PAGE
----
Sudan opposition parties forge alliance
A new deal between former southern rebels who hope to secede in 2011 and a northern opposition group could threaten President Omar al-Bashir's grip on power if fair elections are held next year.
Johannesburg, South Africa
Sudan's crucial presidential and parliamentary elections – a possible milestone for peace in a country rattled by two decades of civil war – appear to be well underway.Skip to next paragraph
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This week, a former southern rebel group that now shares power in Khartoum with its northern rivals signed a memorandum of understanding to form an electoral alliance with a northern opposition group, bringing the strongest-yet challenge to the rule of President Omar al-Bashir.
The very fact that the southern rebels, the Sudanese People's Liberation Movement, have a campaign strategy for the 2010 elections is a hopeful sign, since the SPLM is thought to be preparing itself for a referendum in 2011 that could give southern Sudan its independence. But in the meantime, SPLM leaders are willing to fight for power in a unified Sudan, this time with votes rather than with weapons of war.
"There are a number of hopeful signs for this election," says Abdul Rahim Ali Mohammad Ibrahim, a political analyst who has close ties to Mr. Bashir's National Congress Party (NCP). "The leaders of the SPLM are saying openly that they want to stay in a united Sudan, although a number of people in their party do not feel the same way."
Like many observers, Mr. Ibrahim says the SPLM's alliance with the northern-based Umma Party of former Sudanese Prime Minster Sadiq al-Mahdi should be seen more as a symbolic gesture of mutual support against a common political enemy.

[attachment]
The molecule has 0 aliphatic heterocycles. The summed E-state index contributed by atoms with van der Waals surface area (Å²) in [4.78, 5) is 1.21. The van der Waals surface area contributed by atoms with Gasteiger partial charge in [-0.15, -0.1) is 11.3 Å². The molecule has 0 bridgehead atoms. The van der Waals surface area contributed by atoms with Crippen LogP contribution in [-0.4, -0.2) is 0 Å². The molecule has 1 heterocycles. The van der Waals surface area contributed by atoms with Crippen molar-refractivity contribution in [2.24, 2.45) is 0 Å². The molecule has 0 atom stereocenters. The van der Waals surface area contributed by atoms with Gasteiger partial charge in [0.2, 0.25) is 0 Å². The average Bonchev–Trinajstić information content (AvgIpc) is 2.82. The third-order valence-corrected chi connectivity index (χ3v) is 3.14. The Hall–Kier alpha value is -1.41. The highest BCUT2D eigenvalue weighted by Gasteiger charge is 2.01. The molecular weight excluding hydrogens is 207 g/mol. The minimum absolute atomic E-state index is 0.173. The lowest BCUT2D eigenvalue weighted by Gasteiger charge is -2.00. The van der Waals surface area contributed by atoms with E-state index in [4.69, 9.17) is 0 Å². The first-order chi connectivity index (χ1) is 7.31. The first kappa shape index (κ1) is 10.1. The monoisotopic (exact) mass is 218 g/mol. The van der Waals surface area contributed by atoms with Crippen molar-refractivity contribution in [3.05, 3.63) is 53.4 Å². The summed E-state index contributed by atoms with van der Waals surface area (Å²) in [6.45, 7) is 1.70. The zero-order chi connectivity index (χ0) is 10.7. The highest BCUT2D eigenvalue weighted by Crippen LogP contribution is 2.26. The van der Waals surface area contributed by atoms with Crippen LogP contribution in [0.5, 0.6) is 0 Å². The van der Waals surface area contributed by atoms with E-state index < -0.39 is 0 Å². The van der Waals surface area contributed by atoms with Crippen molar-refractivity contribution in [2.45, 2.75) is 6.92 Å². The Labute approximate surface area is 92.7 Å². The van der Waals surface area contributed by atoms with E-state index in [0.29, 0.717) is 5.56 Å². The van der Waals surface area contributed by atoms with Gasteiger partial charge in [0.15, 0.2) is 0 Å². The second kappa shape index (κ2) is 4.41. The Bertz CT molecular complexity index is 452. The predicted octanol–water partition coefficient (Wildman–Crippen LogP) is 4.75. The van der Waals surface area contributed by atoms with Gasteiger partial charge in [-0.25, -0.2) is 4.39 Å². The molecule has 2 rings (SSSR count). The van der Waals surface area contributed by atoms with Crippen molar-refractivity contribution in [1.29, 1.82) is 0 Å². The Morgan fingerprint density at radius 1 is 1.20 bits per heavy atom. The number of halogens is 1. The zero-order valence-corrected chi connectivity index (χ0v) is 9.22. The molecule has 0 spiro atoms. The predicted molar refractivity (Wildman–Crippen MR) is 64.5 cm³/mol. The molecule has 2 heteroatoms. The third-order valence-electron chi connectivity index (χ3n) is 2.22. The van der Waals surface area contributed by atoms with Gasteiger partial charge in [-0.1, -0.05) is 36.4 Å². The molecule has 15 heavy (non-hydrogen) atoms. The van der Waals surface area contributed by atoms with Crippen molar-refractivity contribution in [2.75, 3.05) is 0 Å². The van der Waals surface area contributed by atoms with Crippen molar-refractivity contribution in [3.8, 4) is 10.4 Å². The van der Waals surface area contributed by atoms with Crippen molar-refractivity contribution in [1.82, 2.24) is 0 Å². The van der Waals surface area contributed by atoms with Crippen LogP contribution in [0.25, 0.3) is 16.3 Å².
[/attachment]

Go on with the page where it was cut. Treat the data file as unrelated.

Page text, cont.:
"This agreement is more in the interest of the Umma Party than it is for the SPLM," says Ibrahim. "I think it says something not very material or substantial, and somewhat harmless. Sadiq al-Mahdi was in Juba, and he wanted to make a gesture to the SPLM."
A key step for peace
Sudan's general elections, scheduled for April 2010, are a potentially crucial step for peace in the war-torn North African country, since they would give Sudanese voters from north and south and even the strife-torn Darfur region their first chance to elect their leaders in a decade. At war for nearly two decades – most recently in the ongoing conflict in the western region of Darfur – Sudan has been ruled by an active-duty general, Bashir, who led a coup that overthrew an elected government in 1989.
If they go well, and are perceived to be fair, elections could be Sudan's best chance of remaining a united and peaceful country.